So much for the pitfalls. What of the advantages? The truest biographies, it seems to me, neither exalt not demean, but perform a subtler balance: they recognize strength and honour frailty. They achieve in the literary sphere what the late Lucian Freud did in his portraits, depicting its subjects exposed to view, and with a kind of ruthless love. To sustain this precarious feat requires precision, both of observation and of style. A wise biographer uses words sparingly. He avoids hyperbole, since truth is rarely extreme. He does not write “huge” when he means “considerable”, or “excellent” when he means “impressive”, does not write “fantastic” unless referring to a phantasm, or “crucial“ unless alluding to a cross. Anecdotes he may find useful since they draw the reader in, though as a guide to perceptions of the facts, rather than the facts themselves. Two maxims attend a biographer’s doings. The first is from the French poet, Paul Valéry: “Of two words, always chose the lesser”. The second is from Samuel Johnson again. “If a phrase of yours particularly pleases you, strike it out.”
When engaged on the task, one does not dwell on justification. Self-Reflection too often gets in a way. People often seem to think a biographer’s work justified if it justifies the life described. But there are three applications of this term, two of which, I have reason to think, are out of place in biography. You should, I believe, never attempt justification in the sense in which people justify a deed or a statement. It is no part of a biographer’s job to argue that everything, or even most, of what his subject did, wrote or said was right (that tedious trait of so many a political memoir). Not should you try to justify a chosen life in the sense in which a printer justifies a margin or a page. To regularise, standardise or tidy up the facts is no part of your purpose: untidiness in the life is a positive blessing. But there is a third type of justification which pertains to the act of writing itself. Performed well and truthfully, it confers justification backwards on the life observed. To achieve justification of this third kind entails a mix of moral and stylistic obligations – to research assiduously and widely, to interpret and to understand with exactitude, justice and candour, to endow your story with momentum, where necessary with suspense, and to phrase your insights clearly, and with tolerant humour. You can dignify a life by writing about it well, but you most certainly can ruin one by writing about it badly. Style is an obligation, but it is also a tribute.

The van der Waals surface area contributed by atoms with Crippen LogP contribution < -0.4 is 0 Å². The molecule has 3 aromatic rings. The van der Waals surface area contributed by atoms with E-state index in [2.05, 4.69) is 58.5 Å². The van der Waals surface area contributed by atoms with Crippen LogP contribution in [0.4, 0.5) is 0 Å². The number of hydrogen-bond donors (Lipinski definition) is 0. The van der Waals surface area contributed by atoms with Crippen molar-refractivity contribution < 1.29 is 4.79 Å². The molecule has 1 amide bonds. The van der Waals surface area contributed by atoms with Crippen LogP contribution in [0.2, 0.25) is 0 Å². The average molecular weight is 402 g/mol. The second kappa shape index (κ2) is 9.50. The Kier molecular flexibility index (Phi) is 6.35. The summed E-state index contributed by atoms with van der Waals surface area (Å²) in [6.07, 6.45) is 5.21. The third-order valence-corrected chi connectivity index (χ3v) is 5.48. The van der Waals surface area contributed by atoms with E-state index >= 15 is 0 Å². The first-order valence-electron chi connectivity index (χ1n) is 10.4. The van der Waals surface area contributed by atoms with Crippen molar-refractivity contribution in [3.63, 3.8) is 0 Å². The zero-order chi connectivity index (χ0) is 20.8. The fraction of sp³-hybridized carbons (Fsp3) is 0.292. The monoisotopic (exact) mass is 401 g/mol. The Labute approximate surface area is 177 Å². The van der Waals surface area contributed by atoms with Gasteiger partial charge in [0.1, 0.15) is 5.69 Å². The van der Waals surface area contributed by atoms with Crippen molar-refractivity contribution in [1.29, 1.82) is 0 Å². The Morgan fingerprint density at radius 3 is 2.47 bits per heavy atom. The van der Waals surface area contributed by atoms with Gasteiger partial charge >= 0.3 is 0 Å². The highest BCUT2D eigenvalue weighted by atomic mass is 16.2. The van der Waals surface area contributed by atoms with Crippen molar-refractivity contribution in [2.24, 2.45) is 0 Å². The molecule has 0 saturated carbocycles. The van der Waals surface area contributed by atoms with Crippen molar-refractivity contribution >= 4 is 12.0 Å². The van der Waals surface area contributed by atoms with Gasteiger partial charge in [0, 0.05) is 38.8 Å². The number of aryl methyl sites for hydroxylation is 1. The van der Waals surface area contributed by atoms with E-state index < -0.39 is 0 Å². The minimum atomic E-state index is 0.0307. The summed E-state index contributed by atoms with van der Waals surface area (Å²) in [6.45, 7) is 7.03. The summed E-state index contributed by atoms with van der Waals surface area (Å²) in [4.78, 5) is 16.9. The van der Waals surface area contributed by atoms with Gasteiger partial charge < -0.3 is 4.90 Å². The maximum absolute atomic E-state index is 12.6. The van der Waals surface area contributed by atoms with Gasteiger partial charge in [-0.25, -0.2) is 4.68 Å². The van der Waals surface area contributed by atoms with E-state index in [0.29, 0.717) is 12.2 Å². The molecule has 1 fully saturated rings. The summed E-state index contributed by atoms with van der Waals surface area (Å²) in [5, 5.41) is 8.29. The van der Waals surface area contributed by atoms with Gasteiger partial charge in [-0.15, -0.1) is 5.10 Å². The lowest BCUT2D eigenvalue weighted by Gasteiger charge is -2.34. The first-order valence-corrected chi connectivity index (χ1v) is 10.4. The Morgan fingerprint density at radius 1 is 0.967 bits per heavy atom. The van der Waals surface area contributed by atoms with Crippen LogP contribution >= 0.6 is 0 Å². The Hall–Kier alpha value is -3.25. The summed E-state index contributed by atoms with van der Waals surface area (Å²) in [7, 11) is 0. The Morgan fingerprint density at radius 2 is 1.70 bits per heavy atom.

As Russell recognised a century ago, and Carpenter confirmed, biography can be Naughty but Nice. All things considered, it is surprising nobody has moved to ban it. In some places they already have. “The Italians”, the Times Literary Supplement informed us recently, “do not practice biography” – an extraordinary claim seeing as they practice everything else, and perform it too. In time, even here, notices must surely appear in public buildings announcing “This is a non-biographical zone.” At every exit biographers will stand in furtive groups, casting conspiratorial glances at one another, smirking as the non-biographers pass by, and stamping the evidence underfoot before pocketing their files labelled “Biography damages your mental health”, or, more incriminatingly, “Biography kills.”
Above all, biography teaches you patience. At length I gave up any hope of ever seeing Gascoyne’s medical records and, after two years of archival toil, of travels, interviews and adventures, withdrew into the converted coal cellar that serves as my study, and wrote my book. I completed three drafts incorporating my rhetorical questions and conditional clauses and, when the last was finished, I checked the quotes and dates, printed it all out, composed a covering letter, and addressed a box stout enough to convey the heavy typescript to Oxford. I made a cup of coffee, settled down on the sofa upstairs, and expelled a sanctimonious sigh of relief. And then the telephone rang.